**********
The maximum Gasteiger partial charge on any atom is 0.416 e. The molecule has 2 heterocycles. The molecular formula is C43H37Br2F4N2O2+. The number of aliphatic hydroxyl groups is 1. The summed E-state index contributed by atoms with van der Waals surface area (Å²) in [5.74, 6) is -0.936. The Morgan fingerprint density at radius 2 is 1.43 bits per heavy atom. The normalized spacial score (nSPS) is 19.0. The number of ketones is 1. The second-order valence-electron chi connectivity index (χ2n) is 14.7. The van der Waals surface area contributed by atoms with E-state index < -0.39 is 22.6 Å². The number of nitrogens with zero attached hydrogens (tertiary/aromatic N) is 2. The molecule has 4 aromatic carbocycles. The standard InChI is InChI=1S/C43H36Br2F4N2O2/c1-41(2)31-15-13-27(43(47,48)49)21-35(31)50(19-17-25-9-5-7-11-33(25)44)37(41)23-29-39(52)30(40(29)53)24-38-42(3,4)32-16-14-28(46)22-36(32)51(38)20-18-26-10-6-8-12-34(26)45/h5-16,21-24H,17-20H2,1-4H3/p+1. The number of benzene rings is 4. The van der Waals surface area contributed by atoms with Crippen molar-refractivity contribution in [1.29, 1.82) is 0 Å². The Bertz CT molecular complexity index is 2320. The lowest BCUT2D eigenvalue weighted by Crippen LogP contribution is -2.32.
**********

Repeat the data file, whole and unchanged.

The maximum Gasteiger partial charge on any atom is 0.416 e. The molecule has 2 heterocycles. The molecular formula is C43H37Br2F4N2O2+. The number of aliphatic hydroxyl groups is 1. The summed E-state index contributed by atoms with van der Waals surface area (Å²) in [5.74, 6) is -0.936. The Morgan fingerprint density at radius 2 is 1.43 bits per heavy atom. The normalized spacial score (nSPS) is 19.0. The number of ketones is 1. The second-order valence-electron chi connectivity index (χ2n) is 14.7. The van der Waals surface area contributed by atoms with E-state index < -0.39 is 22.6 Å². The number of nitrogens with zero attached hydrogens (tertiary/aromatic N) is 2. The molecule has 4 aromatic carbocycles. The standard InChI is InChI=1S/C43H36Br2F4N2O2/c1-41(2)31-15-13-27(43(47,48)49)21-35(31)50(19-17-25-9-5-7-11-33(25)44)37(41)23-29-39(52)30(40(29)53)24-38-42(3,4)32-16-14-28(46)22-36(32)51(38)20-18-26-10-6-8-12-34(26)45/h5-16,21-24H,17-20H2,1-4H3/p+1. The number of benzene rings is 4. The van der Waals surface area contributed by atoms with Crippen molar-refractivity contribution in [1.29, 1.82) is 0 Å². The Bertz CT molecular complexity index is 2320. The lowest BCUT2D eigenvalue weighted by Crippen LogP contribution is -2.32.